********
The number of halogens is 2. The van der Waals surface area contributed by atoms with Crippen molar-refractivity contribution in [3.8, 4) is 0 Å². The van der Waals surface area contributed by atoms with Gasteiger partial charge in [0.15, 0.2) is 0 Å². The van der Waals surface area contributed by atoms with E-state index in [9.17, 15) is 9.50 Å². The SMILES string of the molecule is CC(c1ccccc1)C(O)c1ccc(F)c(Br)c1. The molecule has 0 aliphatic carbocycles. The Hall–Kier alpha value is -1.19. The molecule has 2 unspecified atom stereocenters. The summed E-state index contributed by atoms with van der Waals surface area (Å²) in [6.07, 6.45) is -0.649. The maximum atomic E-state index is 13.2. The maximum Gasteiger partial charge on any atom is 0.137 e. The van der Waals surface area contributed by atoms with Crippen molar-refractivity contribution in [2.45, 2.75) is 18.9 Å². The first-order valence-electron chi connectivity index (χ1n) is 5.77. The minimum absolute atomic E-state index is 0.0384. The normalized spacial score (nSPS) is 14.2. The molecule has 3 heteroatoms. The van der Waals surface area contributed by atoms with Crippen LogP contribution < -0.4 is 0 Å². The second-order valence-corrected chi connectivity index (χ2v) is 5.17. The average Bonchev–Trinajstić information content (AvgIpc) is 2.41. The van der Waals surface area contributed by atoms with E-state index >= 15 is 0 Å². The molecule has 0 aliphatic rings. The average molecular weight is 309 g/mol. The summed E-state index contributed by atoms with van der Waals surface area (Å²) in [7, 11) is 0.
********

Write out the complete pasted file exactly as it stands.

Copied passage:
The number of halogens is 2. The van der Waals surface area contributed by atoms with Crippen molar-refractivity contribution in [3.8, 4) is 0 Å². The van der Waals surface area contributed by atoms with Gasteiger partial charge in [0.15, 0.2) is 0 Å². The van der Waals surface area contributed by atoms with E-state index in [9.17, 15) is 9.50 Å². The SMILES string of the molecule is CC(c1ccccc1)C(O)c1ccc(F)c(Br)c1. The molecule has 0 aliphatic carbocycles. The Hall–Kier alpha value is -1.19. The molecule has 2 unspecified atom stereocenters. The summed E-state index contributed by atoms with van der Waals surface area (Å²) in [6.07, 6.45) is -0.649. The maximum atomic E-state index is 13.2. The maximum Gasteiger partial charge on any atom is 0.137 e. The van der Waals surface area contributed by atoms with Crippen molar-refractivity contribution in [2.45, 2.75) is 18.9 Å². The first-order valence-electron chi connectivity index (χ1n) is 5.77. The minimum absolute atomic E-state index is 0.0384. The normalized spacial score (nSPS) is 14.2. The molecule has 3 heteroatoms. The van der Waals surface area contributed by atoms with Crippen LogP contribution < -0.4 is 0 Å². The second-order valence-corrected chi connectivity index (χ2v) is 5.17. The average Bonchev–Trinajstić information content (AvgIpc) is 2.41. The van der Waals surface area contributed by atoms with E-state index >= 15 is 0 Å². The molecule has 0 aliphatic rings. The average molecular weight is 309 g/mol. The summed E-state index contributed by atoms with van der Waals surface area (Å²) in [7, 11) is 0.